INDIANAPOLIS — Quincy Miller, the next big recruiting target for Kentucky, flashed his playful side at the Adidas Invitational Tuesday. Not even his team's 92-66 loss prevented him from keeping a conversation with reporters light and friendly.
Yes, Miller said, he knew that UK had already gotten commitments from two other top 10 prospects in the high school class of 2011. That being forward Michael Gilchrist and point guard Marquis Teague.
"They're getting a bunch of good players," he said.
When asked if such a great start to the recruiting year made him more or less attracted to Kentucky, Miller smiled and said, "I could join them."
Then after a pause, he added, "They probably have too many guys."
With that, Miller added, "I'll keep you guessing."
Miller, a versatile forward listed at 6-foot-10 and 210 pounds, was more direct when it came to the subject of John Wall. "My brother," he called Wall.
Wall becoming the first Kentucky player chosen with the first overall pick in a NBA Draft delighted Miller.
"He's like a big brother," Miller said of Wall. "He's a good person overall. I hang with him. I know him real well."
Wall and Miller apparently grew close when Miller moved from his home north of Chicago to Winston-Salem, N.C. Living in a bad neighborhood and getting into a kind of trouble he declined to identify led to the move, he said.
As a byproduct, his grades went from "C's mostly" to A's and B's, Miller said.
If Wall put in a good recruiting word for Kentucky, Miller wasn't saying. But it can't hurt that Wall made first-team All-American and helped UK make draft history by being one of five first-rounders produced by the program.
More than once, Miller emphasized the importance of a program being an NBA production line.
"Kentucky is a great program," he said. "Kentucky sends a lot of players to the NBA, but it develops players for the NBA. That's the main thing. You've got a great fan base. You've got a great coach. You know you're going to play with great players."
Miller is not playing with great players in the Adidas Invitational. Playing on the same D-One Sports program that produced Wall, Miller could have used a player like the former UK star. The D-One Sports point guard must have had seven turnovers in the first half. Miller got little help in a one-sided loss.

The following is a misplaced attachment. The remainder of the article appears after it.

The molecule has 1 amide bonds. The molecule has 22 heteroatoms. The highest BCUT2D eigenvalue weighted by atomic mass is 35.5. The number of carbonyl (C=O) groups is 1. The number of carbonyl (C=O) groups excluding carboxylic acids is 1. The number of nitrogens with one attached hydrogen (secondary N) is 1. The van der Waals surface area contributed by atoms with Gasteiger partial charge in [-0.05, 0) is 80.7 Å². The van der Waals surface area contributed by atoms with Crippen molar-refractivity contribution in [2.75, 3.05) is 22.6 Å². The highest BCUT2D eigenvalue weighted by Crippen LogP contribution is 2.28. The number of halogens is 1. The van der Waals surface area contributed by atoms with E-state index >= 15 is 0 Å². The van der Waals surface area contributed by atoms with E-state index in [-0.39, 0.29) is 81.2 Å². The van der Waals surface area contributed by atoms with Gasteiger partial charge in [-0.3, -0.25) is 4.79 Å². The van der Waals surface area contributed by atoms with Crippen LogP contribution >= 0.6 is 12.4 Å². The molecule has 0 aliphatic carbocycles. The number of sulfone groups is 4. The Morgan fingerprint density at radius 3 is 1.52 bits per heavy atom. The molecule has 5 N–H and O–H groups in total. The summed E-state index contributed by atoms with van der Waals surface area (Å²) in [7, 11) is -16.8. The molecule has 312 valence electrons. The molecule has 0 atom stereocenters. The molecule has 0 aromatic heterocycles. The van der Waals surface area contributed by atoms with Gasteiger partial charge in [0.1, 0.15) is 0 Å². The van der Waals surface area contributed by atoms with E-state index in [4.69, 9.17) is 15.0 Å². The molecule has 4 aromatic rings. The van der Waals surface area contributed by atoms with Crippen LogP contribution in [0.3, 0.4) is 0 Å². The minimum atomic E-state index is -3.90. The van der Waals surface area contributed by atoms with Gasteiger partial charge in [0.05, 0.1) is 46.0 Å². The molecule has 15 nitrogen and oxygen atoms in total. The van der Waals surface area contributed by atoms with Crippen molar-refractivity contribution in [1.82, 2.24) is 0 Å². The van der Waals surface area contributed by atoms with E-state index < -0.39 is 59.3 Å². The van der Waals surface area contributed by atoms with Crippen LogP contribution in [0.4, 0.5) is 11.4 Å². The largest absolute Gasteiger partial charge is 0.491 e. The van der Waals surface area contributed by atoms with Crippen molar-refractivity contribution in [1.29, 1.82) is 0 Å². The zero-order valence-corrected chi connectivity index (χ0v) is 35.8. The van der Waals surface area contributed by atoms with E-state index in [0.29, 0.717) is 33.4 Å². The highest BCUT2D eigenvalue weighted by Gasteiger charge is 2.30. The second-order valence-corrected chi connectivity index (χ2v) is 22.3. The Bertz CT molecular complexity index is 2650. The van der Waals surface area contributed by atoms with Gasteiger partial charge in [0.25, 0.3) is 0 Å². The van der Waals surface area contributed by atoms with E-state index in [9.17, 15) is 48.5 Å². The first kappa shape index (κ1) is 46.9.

Miller showed no frustration with teammates or how the rout unfolded. "I was taught poise," he said.
But the mask slipped when he was asked how the game went.
"I played well," he said before adding, "The team has to play together."
The competition and setting (North Central High School) and largely disinterested crowd of coaches and reporters that filled less than half the bleachers marked a departure from Miller's most recent basketball experience. He led a USA U17 team to a gold medal, leading the team in rebounding (10 rpg) and finishing second in scoring (15 ppg).
"Way different," he said of the two brands of basketball. "It was like a college game (in the international competition played in San Antonio). You had to play hard every possession.
"Out here, not everybody plays hard every possession."
As for recruiting, Miller has a long list of schools. He all but recited the schools: "Kentucky. Oklahoma. Wake Forest. Memphis. Duke. Texas. Tennessee. Uh, Syracuse. Ohio State."
In that order? "No. I don't have an order yet," he said.
So much for the speculation that Kentucky had slipped.
"Nobody's sticking out right now," he said. "Nobody's above anyone else."
Although he failed to mention Louisville in the recitation, the Cardinals are in the race. Again, the NBA influence helps put U of L in the running.
"I know they have a lot of pros they've developed," he said. "I like that."
Miller also noted U of L Coach Rick Pitino's NBA pedigree.
"So I know he can develop me," he said.
Another attempt to keep the reporters guessing? Impossible to know.